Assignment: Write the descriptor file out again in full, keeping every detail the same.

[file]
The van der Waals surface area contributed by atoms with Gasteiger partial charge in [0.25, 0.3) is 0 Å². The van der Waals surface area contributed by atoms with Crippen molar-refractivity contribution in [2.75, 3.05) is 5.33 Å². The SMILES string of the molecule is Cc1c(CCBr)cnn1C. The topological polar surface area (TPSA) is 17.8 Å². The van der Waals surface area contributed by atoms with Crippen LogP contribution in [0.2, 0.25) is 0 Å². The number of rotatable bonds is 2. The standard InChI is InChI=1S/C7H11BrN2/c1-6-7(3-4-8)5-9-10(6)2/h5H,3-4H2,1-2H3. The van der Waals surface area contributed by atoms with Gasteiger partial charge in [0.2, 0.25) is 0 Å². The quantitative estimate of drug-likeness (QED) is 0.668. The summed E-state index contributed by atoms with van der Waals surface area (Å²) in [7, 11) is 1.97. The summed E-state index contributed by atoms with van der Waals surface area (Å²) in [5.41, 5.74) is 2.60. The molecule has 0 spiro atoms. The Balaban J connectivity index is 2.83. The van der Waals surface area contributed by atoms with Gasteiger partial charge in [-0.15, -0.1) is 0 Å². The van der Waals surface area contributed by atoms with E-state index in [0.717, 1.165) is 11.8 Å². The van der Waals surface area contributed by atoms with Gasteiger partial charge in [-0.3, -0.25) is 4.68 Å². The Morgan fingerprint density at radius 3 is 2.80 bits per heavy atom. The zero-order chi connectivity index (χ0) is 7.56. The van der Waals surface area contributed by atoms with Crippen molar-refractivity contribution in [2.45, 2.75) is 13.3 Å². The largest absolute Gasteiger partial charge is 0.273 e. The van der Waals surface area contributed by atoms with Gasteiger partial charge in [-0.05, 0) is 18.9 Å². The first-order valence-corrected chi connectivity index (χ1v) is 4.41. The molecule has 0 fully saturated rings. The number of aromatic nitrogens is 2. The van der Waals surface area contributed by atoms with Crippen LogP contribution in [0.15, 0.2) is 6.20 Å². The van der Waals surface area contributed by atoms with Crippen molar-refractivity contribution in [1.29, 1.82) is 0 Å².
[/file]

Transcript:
The van der Waals surface area contributed by atoms with Gasteiger partial charge in [0.25, 0.3) is 0 Å². The van der Waals surface area contributed by atoms with Crippen molar-refractivity contribution in [2.75, 3.05) is 5.33 Å². The SMILES string of the molecule is Cc1c(CCBr)cnn1C. The topological polar surface area (TPSA) is 17.8 Å². The van der Waals surface area contributed by atoms with Crippen LogP contribution in [0.2, 0.25) is 0 Å². The number of rotatable bonds is 2. The standard InChI is InChI=1S/C7H11BrN2/c1-6-7(3-4-8)5-9-10(6)2/h5H,3-4H2,1-2H3. The van der Waals surface area contributed by atoms with Gasteiger partial charge in [0.2, 0.25) is 0 Å². The quantitative estimate of drug-likeness (QED) is 0.668. The summed E-state index contributed by atoms with van der Waals surface area (Å²) in [7, 11) is 1.97. The summed E-state index contributed by atoms with van der Waals surface area (Å²) in [5.41, 5.74) is 2.60. The molecule has 0 spiro atoms. The Balaban J connectivity index is 2.83. The van der Waals surface area contributed by atoms with Gasteiger partial charge in [-0.15, -0.1) is 0 Å². The van der Waals surface area contributed by atoms with E-state index in [0.717, 1.165) is 11.8 Å². The van der Waals surface area contributed by atoms with Gasteiger partial charge in [-0.3, -0.25) is 4.68 Å². The Morgan fingerprint density at radius 3 is 2.80 bits per heavy atom. The zero-order chi connectivity index (χ0) is 7.56. The van der Waals surface area contributed by atoms with Crippen molar-refractivity contribution in [2.45, 2.75) is 13.3 Å². The largest absolute Gasteiger partial charge is 0.273 e. The van der Waals surface area contributed by atoms with Gasteiger partial charge in [-0.05, 0) is 18.9 Å². The first-order valence-corrected chi connectivity index (χ1v) is 4.41. The molecule has 0 fully saturated rings. The number of aromatic nitrogens is 2. The van der Waals surface area contributed by atoms with Crippen LogP contribution in [0.15, 0.2) is 6.20 Å². The van der Waals surface area contributed by atoms with Crippen molar-refractivity contribution in [1.29, 1.82) is 0 Å².